Chapter 10

Digital etiquette and body language

I speak two languages, Body and English.

Mae West

For some strange reason we simply don’t behave the same way online as we do offline. Online our manners and personality go straight out the window — it’s almost as if we’re talking computer to computer rather than person to person. After all, it is a real person sitting behind the computer, a person with feelings and a brain. So unless you’re someone with a personality disorder, or are naturally rude, just be yourself and you won’t go far wrong.

When communicating via computer using email, newsletter or any of the social sites, we still need to convey our personality, our humility and our authenticity just as we do in a face-to-face conversation. Without facial expression, eyes to read and tone of voice to listen to, we could be in danger that the receiver of our message reads something quite different from what we actually intended for them to read. So how can we put some real etiquette in place so that we don’t mess up and give the wrong impression about ourselves when we network and connect with others online?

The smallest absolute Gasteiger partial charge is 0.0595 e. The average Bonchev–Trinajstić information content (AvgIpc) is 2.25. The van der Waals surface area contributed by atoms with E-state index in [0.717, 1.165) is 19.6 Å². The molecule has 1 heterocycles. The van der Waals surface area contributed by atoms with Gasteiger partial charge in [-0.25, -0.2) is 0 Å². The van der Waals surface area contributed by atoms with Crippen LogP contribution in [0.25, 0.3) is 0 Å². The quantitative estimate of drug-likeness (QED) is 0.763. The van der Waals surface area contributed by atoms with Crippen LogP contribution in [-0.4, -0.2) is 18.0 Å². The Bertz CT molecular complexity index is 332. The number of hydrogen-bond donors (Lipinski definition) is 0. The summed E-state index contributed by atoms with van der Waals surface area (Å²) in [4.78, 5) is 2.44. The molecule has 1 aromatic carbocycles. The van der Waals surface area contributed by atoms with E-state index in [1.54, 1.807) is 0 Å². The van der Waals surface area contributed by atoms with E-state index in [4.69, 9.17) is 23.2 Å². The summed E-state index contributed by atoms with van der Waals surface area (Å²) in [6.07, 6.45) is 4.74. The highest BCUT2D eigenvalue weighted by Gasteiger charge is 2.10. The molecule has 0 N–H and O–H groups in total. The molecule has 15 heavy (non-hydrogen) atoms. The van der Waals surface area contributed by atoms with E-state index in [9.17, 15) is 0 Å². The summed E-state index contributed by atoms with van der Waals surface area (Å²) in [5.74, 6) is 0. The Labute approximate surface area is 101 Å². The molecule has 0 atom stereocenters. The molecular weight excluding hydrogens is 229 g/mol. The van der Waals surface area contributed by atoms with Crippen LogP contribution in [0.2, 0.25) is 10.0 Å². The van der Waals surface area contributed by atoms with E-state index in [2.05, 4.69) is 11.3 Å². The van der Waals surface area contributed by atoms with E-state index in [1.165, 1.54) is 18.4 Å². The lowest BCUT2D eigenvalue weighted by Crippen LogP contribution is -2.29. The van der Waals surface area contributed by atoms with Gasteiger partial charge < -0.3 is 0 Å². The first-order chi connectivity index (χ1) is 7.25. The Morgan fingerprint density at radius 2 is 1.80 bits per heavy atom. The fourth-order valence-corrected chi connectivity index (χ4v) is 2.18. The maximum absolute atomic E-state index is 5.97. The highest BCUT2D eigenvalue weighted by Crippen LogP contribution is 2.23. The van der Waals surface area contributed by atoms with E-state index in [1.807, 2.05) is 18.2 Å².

Using LinkedIn

There are some really simple features on LinkedIn that get brushed over with no thought when we could use them to make the whole experience so much better. Think about when you send a connection request to someone. Do you just send the pre-populated request template that LinkedIn gives you, which states, ‘I’d like to add you to my professional network on LinkedIn’, ...

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